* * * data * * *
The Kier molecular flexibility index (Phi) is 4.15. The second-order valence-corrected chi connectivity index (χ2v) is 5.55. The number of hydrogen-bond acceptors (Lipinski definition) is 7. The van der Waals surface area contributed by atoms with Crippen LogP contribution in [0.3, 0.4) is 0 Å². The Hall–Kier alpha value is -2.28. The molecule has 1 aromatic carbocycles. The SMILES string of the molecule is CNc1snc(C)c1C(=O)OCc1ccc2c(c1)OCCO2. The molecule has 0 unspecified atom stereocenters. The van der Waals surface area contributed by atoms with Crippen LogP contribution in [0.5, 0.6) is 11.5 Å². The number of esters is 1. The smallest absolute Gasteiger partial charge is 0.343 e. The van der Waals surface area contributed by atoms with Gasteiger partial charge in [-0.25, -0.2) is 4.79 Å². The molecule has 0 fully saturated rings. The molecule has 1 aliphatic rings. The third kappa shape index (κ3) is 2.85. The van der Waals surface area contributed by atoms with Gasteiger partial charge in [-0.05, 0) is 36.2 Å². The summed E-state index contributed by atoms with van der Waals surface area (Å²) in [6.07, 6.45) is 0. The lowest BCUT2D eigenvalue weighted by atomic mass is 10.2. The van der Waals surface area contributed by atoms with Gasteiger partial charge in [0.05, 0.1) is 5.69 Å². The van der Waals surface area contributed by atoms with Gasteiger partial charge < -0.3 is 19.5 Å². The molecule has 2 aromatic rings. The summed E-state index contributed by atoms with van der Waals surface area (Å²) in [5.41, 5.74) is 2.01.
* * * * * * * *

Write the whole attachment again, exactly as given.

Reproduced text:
The Kier molecular flexibility index (Phi) is 4.15. The second-order valence-corrected chi connectivity index (χ2v) is 5.55. The number of hydrogen-bond acceptors (Lipinski definition) is 7. The van der Waals surface area contributed by atoms with Crippen LogP contribution in [0.3, 0.4) is 0 Å². The Hall–Kier alpha value is -2.28. The molecule has 1 aromatic carbocycles. The SMILES string of the molecule is CNc1snc(C)c1C(=O)OCc1ccc2c(c1)OCCO2. The molecule has 0 unspecified atom stereocenters. The van der Waals surface area contributed by atoms with Crippen LogP contribution in [0.5, 0.6) is 11.5 Å². The number of esters is 1. The smallest absolute Gasteiger partial charge is 0.343 e. The van der Waals surface area contributed by atoms with Gasteiger partial charge in [-0.25, -0.2) is 4.79 Å². The molecule has 0 fully saturated rings. The molecule has 1 aliphatic rings. The third kappa shape index (κ3) is 2.85. The van der Waals surface area contributed by atoms with Gasteiger partial charge in [-0.05, 0) is 36.2 Å². The summed E-state index contributed by atoms with van der Waals surface area (Å²) in [6.07, 6.45) is 0. The lowest BCUT2D eigenvalue weighted by atomic mass is 10.2. The van der Waals surface area contributed by atoms with Gasteiger partial charge in [0.05, 0.1) is 5.69 Å². The van der Waals surface area contributed by atoms with Gasteiger partial charge < -0.3 is 19.5 Å². The molecule has 2 aromatic rings. The summed E-state index contributed by atoms with van der Waals surface area (Å²) in [5.41, 5.74) is 2.01.